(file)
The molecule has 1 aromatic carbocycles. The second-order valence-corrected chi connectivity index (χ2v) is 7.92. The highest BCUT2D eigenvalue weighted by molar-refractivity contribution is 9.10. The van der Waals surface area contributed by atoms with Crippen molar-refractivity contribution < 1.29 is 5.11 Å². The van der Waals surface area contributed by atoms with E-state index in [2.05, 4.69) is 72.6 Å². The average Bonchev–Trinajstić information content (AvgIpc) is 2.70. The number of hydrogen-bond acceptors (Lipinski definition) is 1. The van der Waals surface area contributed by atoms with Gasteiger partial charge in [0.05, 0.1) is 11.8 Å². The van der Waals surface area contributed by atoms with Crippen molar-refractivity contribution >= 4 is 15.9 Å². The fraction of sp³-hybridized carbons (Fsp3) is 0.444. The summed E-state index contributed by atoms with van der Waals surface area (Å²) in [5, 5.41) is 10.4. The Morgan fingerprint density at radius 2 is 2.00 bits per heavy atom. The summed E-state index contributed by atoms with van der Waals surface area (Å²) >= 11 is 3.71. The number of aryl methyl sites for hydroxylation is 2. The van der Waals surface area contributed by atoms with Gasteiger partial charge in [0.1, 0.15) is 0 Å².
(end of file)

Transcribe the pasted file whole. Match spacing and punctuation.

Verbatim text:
The molecule has 1 aromatic carbocycles. The second-order valence-corrected chi connectivity index (χ2v) is 7.92. The highest BCUT2D eigenvalue weighted by molar-refractivity contribution is 9.10. The van der Waals surface area contributed by atoms with Crippen molar-refractivity contribution < 1.29 is 5.11 Å². The van der Waals surface area contributed by atoms with E-state index in [2.05, 4.69) is 72.6 Å². The average Bonchev–Trinajstić information content (AvgIpc) is 2.70. The number of hydrogen-bond acceptors (Lipinski definition) is 1. The van der Waals surface area contributed by atoms with Gasteiger partial charge in [0.05, 0.1) is 11.8 Å². The van der Waals surface area contributed by atoms with Crippen molar-refractivity contribution >= 4 is 15.9 Å². The fraction of sp³-hybridized carbons (Fsp3) is 0.444. The summed E-state index contributed by atoms with van der Waals surface area (Å²) in [5, 5.41) is 10.4. The Morgan fingerprint density at radius 2 is 2.00 bits per heavy atom. The summed E-state index contributed by atoms with van der Waals surface area (Å²) >= 11 is 3.71. The number of aryl methyl sites for hydroxylation is 2. The van der Waals surface area contributed by atoms with Gasteiger partial charge in [0.1, 0.15) is 0 Å².